Charlemagne Palestine | Strumming Music

23,95

“My rhythms are sexual, not machine-like.”
– Charlemagne Palestine

A – Strumming Music
B – Strumming Music

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When you are listening to this pulsating 45-minute work, it almost feels like you are enveloped in a storm of sound. Like a storm, it starts off with a few quiet drops then transforms into a full and rich yet comforting sound right before you know it. ⁠

Palestine achieves this interesting effect without the use of any electronics. This work, which many attribute as the ultimate manifestation of his creative vision, was developed over 5 years utilizing his signature note alternation technique. He constantly depresses the sustain peddle of the Bosendorfer piano, resulting in interesting resonations and overtones. ⁠

Strumming Music is a work first released on adventurous French label Shandar in 1974 and reissued in 2017 by Aguirre Records. Strumming Music, recorded in Palestine’s own loft in Manhattan, has no written score. In an age of recorded sound he still feels no need for traditional notation. The surging energy of this particular recording stands comparison with the improvising of jazz visionaries who impressed and inspired him while living in New York, as a young man. But, as Palestine himself has made clear, primarily he brings to music-making the sensibility of an artist rather than a musician.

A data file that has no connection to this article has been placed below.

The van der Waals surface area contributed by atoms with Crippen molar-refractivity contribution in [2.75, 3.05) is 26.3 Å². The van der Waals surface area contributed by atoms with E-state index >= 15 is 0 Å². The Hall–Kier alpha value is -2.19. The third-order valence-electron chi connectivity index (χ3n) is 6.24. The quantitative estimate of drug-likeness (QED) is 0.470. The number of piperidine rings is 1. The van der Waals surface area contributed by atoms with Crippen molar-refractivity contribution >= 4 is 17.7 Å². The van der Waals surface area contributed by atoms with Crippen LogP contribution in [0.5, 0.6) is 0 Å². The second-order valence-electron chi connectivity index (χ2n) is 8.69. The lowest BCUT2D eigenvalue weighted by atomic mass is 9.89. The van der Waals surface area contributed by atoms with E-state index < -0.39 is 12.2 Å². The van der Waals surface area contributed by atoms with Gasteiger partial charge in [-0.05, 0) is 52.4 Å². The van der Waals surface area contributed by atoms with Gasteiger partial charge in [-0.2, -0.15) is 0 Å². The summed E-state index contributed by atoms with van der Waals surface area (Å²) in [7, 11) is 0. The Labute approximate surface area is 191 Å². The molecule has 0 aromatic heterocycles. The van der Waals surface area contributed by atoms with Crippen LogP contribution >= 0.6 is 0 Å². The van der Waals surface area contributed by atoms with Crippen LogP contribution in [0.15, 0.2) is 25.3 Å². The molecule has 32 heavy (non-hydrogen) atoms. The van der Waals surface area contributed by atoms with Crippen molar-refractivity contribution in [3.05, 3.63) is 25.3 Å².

Although the technique of the piece has roots in Palestine’s daily practice, when a teenager, of playing the carillon at a church, hammering sonorous chimes from a rack of tuned bells, it also draws on his later work as a body artist, staging vigorously muscular, physically demanding and often reckless performances. In addition, Strumming Music can be heard as a sculptural tour de force, while its textures connect with the colour moods, plastic rhythms and tactile space of Mark Rothko’s Abstract Expressionist canvases.

Since then he has returned enthusiastically to musical performance and his formerly meagre discography has steadily grown. Still Strumming Music remains the essential index of Palestine’s singular creative vision. Fundamentally this fascinating piece is a collaboration between an artist and an instrument. Palestine had first encountered the Bösendorfer Imperial back in 1969. He had already been playing church organs for several years, relishing their power and presence. Now he had found a piano that satisfied his need for sonic depth and weight. “The Bösendorfer at its best is a very noisy, thick molasses piano,” he has remarked. Charlemagne Palestine embraced its clinging sonorousness, its clangorous resonance and out of that embrace came the voluptuous sonic fabric of Strumming Music.

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